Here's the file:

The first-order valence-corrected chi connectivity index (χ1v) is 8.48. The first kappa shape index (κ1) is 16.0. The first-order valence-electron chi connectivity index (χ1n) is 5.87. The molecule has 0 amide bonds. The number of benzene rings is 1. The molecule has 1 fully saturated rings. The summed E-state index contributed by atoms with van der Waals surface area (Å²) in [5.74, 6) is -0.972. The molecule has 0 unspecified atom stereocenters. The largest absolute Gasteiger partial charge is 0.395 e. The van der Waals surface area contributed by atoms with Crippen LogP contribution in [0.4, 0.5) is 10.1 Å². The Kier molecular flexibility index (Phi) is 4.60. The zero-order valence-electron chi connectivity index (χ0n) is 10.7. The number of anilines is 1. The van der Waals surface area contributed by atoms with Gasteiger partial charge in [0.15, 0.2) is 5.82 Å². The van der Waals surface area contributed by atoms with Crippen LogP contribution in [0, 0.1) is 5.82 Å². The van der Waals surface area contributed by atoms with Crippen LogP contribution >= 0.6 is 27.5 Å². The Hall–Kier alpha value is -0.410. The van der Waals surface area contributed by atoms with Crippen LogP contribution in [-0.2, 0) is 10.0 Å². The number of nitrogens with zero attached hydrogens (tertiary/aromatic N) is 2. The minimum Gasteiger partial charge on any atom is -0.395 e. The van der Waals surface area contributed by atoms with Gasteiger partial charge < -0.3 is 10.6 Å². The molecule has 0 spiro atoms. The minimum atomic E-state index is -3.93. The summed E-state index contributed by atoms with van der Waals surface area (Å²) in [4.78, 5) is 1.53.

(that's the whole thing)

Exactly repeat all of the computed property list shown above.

The first-order valence-corrected chi connectivity index (χ1v) is 8.48. The first kappa shape index (κ1) is 16.0. The first-order valence-electron chi connectivity index (χ1n) is 5.87. The molecule has 0 amide bonds. The number of benzene rings is 1. The molecule has 1 fully saturated rings. The summed E-state index contributed by atoms with van der Waals surface area (Å²) in [5.74, 6) is -0.972. The molecule has 0 unspecified atom stereocenters. The largest absolute Gasteiger partial charge is 0.395 e. The van der Waals surface area contributed by atoms with Crippen LogP contribution in [0.4, 0.5) is 10.1 Å². The Kier molecular flexibility index (Phi) is 4.60. The zero-order valence-electron chi connectivity index (χ0n) is 10.7. The number of anilines is 1. The van der Waals surface area contributed by atoms with Gasteiger partial charge in [0.15, 0.2) is 5.82 Å². The van der Waals surface area contributed by atoms with Crippen LogP contribution in [0, 0.1) is 5.82 Å². The van der Waals surface area contributed by atoms with Crippen LogP contribution >= 0.6 is 27.5 Å². The Hall–Kier alpha value is -0.410. The van der Waals surface area contributed by atoms with Crippen LogP contribution in [-0.2, 0) is 10.0 Å². The number of nitrogens with zero attached hydrogens (tertiary/aromatic N) is 2. The minimum Gasteiger partial charge on any atom is -0.395 e. The van der Waals surface area contributed by atoms with Gasteiger partial charge < -0.3 is 10.6 Å². The molecule has 0 spiro atoms. The minimum atomic E-state index is -3.93. The summed E-state index contributed by atoms with van der Waals surface area (Å²) in [4.78, 5) is 1.53.